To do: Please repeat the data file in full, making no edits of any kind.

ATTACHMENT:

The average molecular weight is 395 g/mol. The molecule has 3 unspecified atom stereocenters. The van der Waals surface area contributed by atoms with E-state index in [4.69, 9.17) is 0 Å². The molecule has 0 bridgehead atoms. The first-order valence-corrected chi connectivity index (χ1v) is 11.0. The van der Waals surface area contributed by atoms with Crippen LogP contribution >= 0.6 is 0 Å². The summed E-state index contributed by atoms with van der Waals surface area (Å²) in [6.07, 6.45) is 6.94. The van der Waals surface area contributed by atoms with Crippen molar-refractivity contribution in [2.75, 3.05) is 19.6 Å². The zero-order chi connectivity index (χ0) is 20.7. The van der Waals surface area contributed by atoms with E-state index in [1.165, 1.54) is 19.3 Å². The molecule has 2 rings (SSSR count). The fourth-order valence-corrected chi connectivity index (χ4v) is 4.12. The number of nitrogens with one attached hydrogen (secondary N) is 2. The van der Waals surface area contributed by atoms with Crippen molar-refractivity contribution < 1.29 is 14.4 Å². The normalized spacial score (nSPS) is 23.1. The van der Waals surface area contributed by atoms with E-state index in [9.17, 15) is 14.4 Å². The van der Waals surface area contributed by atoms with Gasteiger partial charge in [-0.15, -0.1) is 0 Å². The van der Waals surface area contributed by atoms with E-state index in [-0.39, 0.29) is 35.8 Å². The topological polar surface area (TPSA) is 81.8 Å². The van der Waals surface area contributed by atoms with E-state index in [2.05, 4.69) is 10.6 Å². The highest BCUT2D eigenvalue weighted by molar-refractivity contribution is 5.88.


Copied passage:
The average molecular weight is 395 g/mol. The molecule has 3 unspecified atom stereocenters. The van der Waals surface area contributed by atoms with E-state index in [4.69, 9.17) is 0 Å². The molecule has 0 bridgehead atoms. The first-order valence-corrected chi connectivity index (χ1v) is 11.0. The van der Waals surface area contributed by atoms with Crippen LogP contribution >= 0.6 is 0 Å². The summed E-state index contributed by atoms with van der Waals surface area (Å²) in [6.07, 6.45) is 6.94. The van der Waals surface area contributed by atoms with Crippen molar-refractivity contribution in [2.75, 3.05) is 19.6 Å². The zero-order chi connectivity index (χ0) is 20.7. The van der Waals surface area contributed by atoms with E-state index in [1.165, 1.54) is 19.3 Å². The molecule has 2 rings (SSSR count). The fourth-order valence-corrected chi connectivity index (χ4v) is 4.12. The number of nitrogens with one attached hydrogen (secondary N) is 2. The van der Waals surface area contributed by atoms with Crippen molar-refractivity contribution < 1.29 is 14.4 Å². The normalized spacial score (nSPS) is 23.1. The van der Waals surface area contributed by atoms with E-state index in [9.17, 15) is 14.4 Å². The van der Waals surface area contributed by atoms with Gasteiger partial charge in [-0.15, -0.1) is 0 Å². The van der Waals surface area contributed by atoms with E-state index in [-0.39, 0.29) is 35.8 Å². The topological polar surface area (TPSA) is 81.8 Å². The van der Waals surface area contributed by atoms with E-state index in [2.05, 4.69) is 10.6 Å². The highest BCUT2D eigenvalue weighted by molar-refractivity contribution is 5.88.